Bob Dylan, dapper in a charming suit and hat, consents to paint great poetry in the ears, mind, memory, pulse, heart, bones, eyelids, hair, of anyone hospitable enough to recognize what he's hawking as he tours from joint to joint performing some of the greatest songs ever written by an American.
Blue curtains emblazoned with a graphic eye design drop down before your eyes. I note the kinship with the blue eye backdrop recently used by The Dead Weather live. Incense overtakes you, adding the olfactory to the other senses Bob Dylan incites. (I landed a seat in Row 13 and the scent of Nag Champa stayed in my hair for days after the concert, giving me good old 19th century synesthesia, where the mind makes one sense do the job of another and you smell sound, hear what you taste, feel what you see. Good times.) This durable derangement of the senses, combined with other stellar features of the set, make an evening with Dylan one of the great bargains of these bad times. He brought a brilliant band, a set list that started with Rainy Day Women, included Just Like A Woman, Like A Rolling Stone, Highway 61 Revisited, Memphis Blues, Ballad of A Thin Man, Tangled Up in Blue, and concluded with All Along the Watchtower. He brought the magical ability of his poetic songs to transport you through the last five decades of world history. The same songs also ameliorate something blue in your own past or present human dilemmas. Dylan is rock music as Picasso, as Lorca, as Dickens, as Kerouac, as Catullus. (Square or cube that Catullus, the great Latin lyricist of eros and anger.) Mr. Dylan owned or feigned a generous mood and was a joy to watch moving from keyboards to guitar to harmonica. But to do his artistry justice, I've got to devote my words here to to his words.
|"This machine kills fascists."|
Dylan's brassy recorded intro that identifies him as "The Poet Laureate of Rock and Roll" confirms the rightness of attention to words. Dylan's song craft is very much word craft. On the back of Mojo's book, Dylan: Visions, Portraits, and Back Pages, he admits, " I consider myself a poet first and a musician second. I live like a poet and I'll die like a poet." Of all the arts, poetry is the cheapest date: no tutus, no paint tubes, no bronze, no Valkyries. Just the language you use all day every day. Words, so like thought itself, are arranged in a poem to produce an effect like having Les Demoiselles d'Avignon stare you down. Except there's no canvas. Poetry's repetitions put you in a hypnotizing Kingdom of the Shades as in La Bayadere, without any corps de ballet. Cheapness is all.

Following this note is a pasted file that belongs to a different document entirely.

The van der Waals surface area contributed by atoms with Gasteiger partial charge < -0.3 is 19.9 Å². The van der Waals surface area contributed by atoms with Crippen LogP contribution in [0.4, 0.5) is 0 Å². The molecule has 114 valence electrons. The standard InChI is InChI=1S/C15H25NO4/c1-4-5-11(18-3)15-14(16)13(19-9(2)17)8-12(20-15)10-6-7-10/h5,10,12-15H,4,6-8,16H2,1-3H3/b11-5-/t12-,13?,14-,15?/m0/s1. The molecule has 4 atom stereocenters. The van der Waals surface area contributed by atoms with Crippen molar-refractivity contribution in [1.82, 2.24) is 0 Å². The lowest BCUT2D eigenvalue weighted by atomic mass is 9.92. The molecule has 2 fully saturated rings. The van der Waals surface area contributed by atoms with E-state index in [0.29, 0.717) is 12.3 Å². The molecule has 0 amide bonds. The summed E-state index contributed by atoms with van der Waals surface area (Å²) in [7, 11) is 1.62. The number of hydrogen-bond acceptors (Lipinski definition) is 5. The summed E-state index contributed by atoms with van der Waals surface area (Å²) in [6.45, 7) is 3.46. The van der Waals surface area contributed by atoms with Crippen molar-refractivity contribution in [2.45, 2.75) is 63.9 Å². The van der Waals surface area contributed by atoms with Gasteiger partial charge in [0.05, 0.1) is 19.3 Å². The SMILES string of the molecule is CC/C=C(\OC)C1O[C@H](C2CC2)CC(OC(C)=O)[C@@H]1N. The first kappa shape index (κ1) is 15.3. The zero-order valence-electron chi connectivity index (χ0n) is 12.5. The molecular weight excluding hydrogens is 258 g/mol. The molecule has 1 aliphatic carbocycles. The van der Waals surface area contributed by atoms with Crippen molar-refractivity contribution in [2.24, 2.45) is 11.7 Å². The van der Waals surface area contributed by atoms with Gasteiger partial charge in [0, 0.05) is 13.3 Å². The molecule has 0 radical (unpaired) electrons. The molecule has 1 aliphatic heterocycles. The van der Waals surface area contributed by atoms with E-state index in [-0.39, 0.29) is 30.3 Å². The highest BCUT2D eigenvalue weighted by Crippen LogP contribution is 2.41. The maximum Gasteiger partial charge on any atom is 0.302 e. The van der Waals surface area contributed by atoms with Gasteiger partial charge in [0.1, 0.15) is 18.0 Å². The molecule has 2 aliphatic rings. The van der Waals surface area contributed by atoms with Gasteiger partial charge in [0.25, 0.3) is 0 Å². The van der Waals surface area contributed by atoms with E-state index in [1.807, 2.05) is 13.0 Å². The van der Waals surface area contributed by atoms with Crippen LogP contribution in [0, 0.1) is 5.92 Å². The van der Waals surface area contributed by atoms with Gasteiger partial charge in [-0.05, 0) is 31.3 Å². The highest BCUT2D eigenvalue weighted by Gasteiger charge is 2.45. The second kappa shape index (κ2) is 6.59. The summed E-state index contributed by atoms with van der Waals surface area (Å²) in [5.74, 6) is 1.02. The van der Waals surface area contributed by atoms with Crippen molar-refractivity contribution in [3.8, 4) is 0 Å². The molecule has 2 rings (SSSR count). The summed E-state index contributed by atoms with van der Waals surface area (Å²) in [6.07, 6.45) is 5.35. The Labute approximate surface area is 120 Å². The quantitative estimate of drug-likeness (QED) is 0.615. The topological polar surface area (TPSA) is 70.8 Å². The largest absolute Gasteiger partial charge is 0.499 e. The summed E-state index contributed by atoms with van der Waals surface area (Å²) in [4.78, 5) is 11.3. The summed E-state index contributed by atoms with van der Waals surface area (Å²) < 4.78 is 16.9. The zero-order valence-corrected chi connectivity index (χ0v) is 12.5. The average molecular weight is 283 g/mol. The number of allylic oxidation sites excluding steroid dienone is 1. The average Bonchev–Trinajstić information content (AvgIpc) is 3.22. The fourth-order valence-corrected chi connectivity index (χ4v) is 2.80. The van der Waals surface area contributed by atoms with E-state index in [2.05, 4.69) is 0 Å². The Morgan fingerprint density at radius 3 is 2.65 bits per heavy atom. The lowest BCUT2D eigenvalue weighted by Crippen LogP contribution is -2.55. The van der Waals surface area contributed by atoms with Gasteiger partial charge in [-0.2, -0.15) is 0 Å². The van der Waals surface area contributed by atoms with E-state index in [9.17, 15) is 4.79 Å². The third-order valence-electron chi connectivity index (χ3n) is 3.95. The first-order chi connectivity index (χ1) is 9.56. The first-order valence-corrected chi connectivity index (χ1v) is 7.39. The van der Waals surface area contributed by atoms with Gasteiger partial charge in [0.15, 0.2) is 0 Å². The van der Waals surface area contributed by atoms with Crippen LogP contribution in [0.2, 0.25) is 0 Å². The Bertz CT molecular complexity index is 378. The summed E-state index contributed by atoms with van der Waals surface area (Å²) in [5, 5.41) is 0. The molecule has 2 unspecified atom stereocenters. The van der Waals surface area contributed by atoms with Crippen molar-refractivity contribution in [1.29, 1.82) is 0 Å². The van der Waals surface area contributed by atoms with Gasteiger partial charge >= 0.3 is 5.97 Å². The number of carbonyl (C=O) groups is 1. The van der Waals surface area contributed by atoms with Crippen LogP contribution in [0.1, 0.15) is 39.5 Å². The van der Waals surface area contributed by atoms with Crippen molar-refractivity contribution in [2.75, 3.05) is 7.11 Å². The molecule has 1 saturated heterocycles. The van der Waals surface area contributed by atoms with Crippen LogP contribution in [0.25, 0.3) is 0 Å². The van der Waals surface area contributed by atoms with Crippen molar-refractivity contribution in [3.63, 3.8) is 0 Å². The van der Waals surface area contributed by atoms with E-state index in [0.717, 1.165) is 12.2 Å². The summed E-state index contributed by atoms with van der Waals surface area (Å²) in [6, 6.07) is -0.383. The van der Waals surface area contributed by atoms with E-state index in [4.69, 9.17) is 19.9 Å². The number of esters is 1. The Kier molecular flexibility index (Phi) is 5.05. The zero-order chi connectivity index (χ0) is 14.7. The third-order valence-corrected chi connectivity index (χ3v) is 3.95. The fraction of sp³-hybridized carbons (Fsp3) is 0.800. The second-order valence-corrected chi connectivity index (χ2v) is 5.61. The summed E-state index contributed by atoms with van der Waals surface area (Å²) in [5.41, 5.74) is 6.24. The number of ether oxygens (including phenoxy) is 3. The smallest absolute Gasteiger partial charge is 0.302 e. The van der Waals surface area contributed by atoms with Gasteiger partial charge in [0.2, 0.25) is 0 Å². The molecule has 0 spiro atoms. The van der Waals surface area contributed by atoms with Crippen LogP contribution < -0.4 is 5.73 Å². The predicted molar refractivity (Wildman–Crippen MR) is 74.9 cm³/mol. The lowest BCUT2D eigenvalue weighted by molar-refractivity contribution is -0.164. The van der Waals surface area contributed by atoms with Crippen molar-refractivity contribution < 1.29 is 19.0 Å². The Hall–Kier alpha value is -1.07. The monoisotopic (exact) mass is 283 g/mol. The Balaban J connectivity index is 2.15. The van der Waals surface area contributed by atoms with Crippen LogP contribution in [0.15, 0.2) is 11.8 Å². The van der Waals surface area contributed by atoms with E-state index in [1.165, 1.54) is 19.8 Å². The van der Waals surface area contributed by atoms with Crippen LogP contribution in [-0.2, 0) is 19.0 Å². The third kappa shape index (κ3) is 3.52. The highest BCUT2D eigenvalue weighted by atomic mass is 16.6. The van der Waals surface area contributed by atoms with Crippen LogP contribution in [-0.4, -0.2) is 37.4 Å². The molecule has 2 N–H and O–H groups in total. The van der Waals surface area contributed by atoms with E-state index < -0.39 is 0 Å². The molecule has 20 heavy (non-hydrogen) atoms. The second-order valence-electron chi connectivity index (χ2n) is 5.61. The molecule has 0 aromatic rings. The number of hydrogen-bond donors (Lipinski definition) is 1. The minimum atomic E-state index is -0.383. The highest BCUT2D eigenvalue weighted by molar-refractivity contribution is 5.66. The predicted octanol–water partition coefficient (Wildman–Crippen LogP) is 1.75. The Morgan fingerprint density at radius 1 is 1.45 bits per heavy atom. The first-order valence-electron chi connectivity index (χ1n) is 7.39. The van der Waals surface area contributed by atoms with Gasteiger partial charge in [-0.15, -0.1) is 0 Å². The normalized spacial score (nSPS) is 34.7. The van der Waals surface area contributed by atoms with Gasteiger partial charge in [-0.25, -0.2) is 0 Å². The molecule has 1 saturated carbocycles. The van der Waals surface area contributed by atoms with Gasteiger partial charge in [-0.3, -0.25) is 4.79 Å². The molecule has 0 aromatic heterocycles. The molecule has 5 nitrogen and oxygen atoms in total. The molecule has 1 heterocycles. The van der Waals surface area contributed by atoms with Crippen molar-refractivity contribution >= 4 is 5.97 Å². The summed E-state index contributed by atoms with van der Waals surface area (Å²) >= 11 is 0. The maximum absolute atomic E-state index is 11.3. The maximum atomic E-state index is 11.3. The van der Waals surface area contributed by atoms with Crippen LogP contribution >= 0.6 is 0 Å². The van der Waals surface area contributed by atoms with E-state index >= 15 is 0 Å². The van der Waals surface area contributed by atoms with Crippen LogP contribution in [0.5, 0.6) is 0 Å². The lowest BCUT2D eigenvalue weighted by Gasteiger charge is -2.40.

Everything and more has been written about Bob Dylan. But all that matters as you consider his poetry are your ears, your heartbeat, your mind, your associations, as you encounter him recorded or live. Dylan's poetry unfolds itself in several hallmark formats. Attention to how these operate helps listeners savor his sense. When his poetry is plaintive and direct as it is in Love Sick (from 1997's Time Out of Mind), you know your task as listener is simply to understand and withstand his ruthless truthtelling about love and attraction: agitation and utter helplessness are inevitable features of desire. You spend the whole song nodding as he complains about these and asks to be set free from the whole sordid business. Then the take-down of the final line: I'd give anything to be with you. Poetry is the shudder of revelation. Desire owns us. Dylan has proceeded as a sonneteer would and made the last lines turn the preceding ones upside down, inside out, and sideways. (You now understand why his editorializing title is two four-letter words instead of one eight-letter word: it's sicker this way. He's written "love" and "sick" as stand-ins for each other and given them all the dignity of other four-letter expletives you know: none.)
Other lyrics associate rhyming lists of extravagant imagery (the guilty undertaker sighs/the lonesome organ grinder cries/the silver saxophones say I should refuse you . . . ) with an antagonistic outer world and contrast this in the same song with a simpler cry from the self: I want you soooooo baaaaad. Philosopher Jean-Paul Sartre noted "hell is other people." Dylan represents this hell in poetry as piles of complications, obstacles, absurdities. It's a canny, hilarious was of describing what you live. Everyday folks routinely use escalating lists to describe absurd heights reached by boss/spouse/traffic/government on a given day. Our litany of complaints gets delivered with rhythm and repetition we don't consciously recognize. ("And then he . . ., And then he . . . , And then . . .") We puncture this list with a yelp from the self. (Such as Cee-Lo Green's deeply satisfying "FU" or other choice phrases.) Dylan raises your tendency to great art, his indelible voice now breath itself.
Bob Dylan's Tour continues. John Mellencamp opens on some dates. CLICK HERE for dates/tickets/setlists 8/27 Bend, OR; 8/28 Troutdale, OR; 8/31 Missoula, MT; 9/1 Post Falls, ID; 9/3 Yakima, WA; 9/4 Bumbershoot Fest Seattle
CLICK to see Dylan's Brazilian Series